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Posts Tagged ‘Frick’

Coypel’s Quixote

May 11, 2015 | by

The Arrival of Dancers at the Wedding of Camacho, c. 1710-52

Workshop of Peter van den Hecke, after Philippe de Hondt, Arrival of the Shepherdesses at the Wedding of Camacho, 1730−45 (before 1748), wool and silk, 10' 3" x 18' 3". Photo: Michael Bodycomb

This is the final week to see Charles Coypel’s extensive Don Quixote tapestries, paintings, prints, and books, on display at the Frick through May 17. Coypel, Louis XV’s painter, was commissioned by Paris’s Gobelins Manufactory to produce the series, which he worked on for a good portion of his life, from 1714 to 1734; it comprises twenty-eight episodes from the novel, in full-scale preparatory paintings that the manufactory later wove into tapestries. Coypel, himself a playwright, took a theatrical approach to the images, as evidenced by the gestures and poses of his characters; the curator Esther Bell writes, “His playful visual innuendos were targeted at both a rowdy parterre and aristocratic circles who equally embraced puns and dirty jokes, while the depiction of ballet and costume mirror both the repertoire of the Opéra and private performances for the privileged members of the King’s household.”

Coypel’s became the most influential eighteenth-century illustrations of Quixote; tapestries like the one above were indebted to his work. Read More »

From Her Palace

May 16, 2014 | by

La Schiava Turca,

Parmigianino, Schiava Turca, c. 1531–34

The Schiava Turca (Turkish Slave) is one of the many mysteries of art history. The painting, a 1530s Mannerist masterpiece by Parmigianino, is considered an icon of the artist’s hometown, but no one is sure of the sitter’s identity. Was it a noblewoman? A courtesan? Or just an ideal of feminine beauty? One thing is more or less certain: nickname aside, the woman pictured was almost certainly not Turkish. The painting acquired its commonly used moniker in 1704, when a cataloguer assumed its subject’s dress spoke of the East. Rather, her sumptuous costume and turban-like balzo headdress would have been characteristic of court dress of the Northern Italian Renaissance.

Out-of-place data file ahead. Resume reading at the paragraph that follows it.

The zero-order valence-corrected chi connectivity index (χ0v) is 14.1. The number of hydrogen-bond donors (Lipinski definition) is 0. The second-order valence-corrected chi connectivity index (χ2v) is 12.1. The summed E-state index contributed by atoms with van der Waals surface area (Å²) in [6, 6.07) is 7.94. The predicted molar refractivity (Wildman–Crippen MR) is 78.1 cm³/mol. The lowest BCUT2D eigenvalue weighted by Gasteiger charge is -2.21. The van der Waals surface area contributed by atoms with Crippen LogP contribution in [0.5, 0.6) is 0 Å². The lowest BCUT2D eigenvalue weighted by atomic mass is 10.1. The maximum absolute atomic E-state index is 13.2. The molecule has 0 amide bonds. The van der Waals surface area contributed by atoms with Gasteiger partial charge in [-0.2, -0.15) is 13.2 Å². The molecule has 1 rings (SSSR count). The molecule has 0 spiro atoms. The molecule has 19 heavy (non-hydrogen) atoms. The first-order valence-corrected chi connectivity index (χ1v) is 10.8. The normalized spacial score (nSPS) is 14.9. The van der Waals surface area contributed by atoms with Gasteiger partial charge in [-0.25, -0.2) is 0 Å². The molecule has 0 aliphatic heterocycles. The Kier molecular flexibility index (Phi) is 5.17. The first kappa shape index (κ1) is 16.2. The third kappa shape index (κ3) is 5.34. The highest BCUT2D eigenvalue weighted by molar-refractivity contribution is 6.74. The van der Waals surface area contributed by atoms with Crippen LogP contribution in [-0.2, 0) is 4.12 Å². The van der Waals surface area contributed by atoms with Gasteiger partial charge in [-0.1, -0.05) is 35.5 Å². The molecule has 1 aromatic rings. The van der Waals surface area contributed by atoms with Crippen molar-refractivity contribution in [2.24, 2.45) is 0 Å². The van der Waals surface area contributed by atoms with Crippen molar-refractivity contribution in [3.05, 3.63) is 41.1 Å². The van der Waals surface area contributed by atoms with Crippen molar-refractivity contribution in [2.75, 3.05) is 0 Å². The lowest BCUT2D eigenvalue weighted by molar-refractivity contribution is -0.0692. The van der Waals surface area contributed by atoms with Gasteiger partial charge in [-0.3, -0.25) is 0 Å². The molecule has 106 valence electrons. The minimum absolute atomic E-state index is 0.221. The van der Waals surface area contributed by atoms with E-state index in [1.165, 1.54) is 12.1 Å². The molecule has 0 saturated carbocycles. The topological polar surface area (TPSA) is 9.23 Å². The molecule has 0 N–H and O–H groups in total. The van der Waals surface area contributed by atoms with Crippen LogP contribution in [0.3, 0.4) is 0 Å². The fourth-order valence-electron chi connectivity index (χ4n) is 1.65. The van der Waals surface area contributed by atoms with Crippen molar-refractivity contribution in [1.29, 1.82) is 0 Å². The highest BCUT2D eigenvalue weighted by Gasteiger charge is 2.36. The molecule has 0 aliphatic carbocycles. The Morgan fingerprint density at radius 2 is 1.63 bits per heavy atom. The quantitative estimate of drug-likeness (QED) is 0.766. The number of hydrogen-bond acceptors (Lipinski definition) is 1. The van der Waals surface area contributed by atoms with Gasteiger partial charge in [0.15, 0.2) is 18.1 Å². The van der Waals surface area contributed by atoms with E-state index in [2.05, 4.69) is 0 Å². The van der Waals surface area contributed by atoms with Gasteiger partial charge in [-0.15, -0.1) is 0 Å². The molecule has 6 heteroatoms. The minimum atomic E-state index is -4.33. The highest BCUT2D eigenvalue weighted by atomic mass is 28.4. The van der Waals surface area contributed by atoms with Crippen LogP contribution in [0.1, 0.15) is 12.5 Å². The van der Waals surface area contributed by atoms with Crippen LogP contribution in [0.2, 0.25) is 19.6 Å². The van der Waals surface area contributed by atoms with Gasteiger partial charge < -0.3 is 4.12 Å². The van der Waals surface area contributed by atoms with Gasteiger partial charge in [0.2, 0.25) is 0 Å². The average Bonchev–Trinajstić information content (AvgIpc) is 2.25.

Aimee Ng, guest curator of the Frick’s current exhibition, “The Poetry of Parmigianino’s ‘Schiava Turca’,” has another theory altogether. As the show’s title indicates, she feels the portrait may have had everything to do with the literary culture of the era. She explains,

In the Renaissance, beautiful women and their portraits were often seen as poetic muses who inspired male poets and painters. This sitter is directly linked to poetry through the ornament on her headdress, which depicts a winged horse, the symbol of poetic inspiration. Perhaps, however, rather than a muse, the sitter is herself a poet. Seen in this light, her twisting pose … and forthright gaze would convey her creative force. She may even be identified with a specific female poet active in the area around Parma in the 1530s, such as Veronica Gambara, whom Parmigianino had many opportunities to meet.

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Art and Literature Are Teeming with Monsters, and Other News

January 3, 2014 | by

Bosch Hell

Art credit Hieronymus Bosch.

 

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Staff Picks: ‘Rules of Civility,’ Scott’s Photographs

October 21, 2011 | by

New restaurants hold no interest for me, and neither did restaurant reviews—until two years ago, when Sam Sifton took over at the Times. Who else would write, of an aged duck, “It looked like an abscess, frankly. It tasted like godhead”? He was the first thing I read every Wednesday. Now that he’s gone to the National desk, do I have to start reading the news? —Lorin Stein

I’ve been enjoying Amor Towles’s Depression-era Rules of Civility with delight; it’s a good read in every sense. —Sadie Stein

I’m excited to see this spectacle of a concert at the New Museum on Saturday. Pitchfork and its sister site, Altered Zones have invited a lineup of ten performers and five DJs to take over the museum lobby, auditorium, and sky deck after-hours alongside an installation by Nuit Blanche New York. —Artie Niederhoffer

I was curiously entranced and chilled by the newly discovered photographs of Scott’s expedition to the South Pole. They’re bleak, beautiful, and suffused with doom. Deirdre Foley-Mendelssohn

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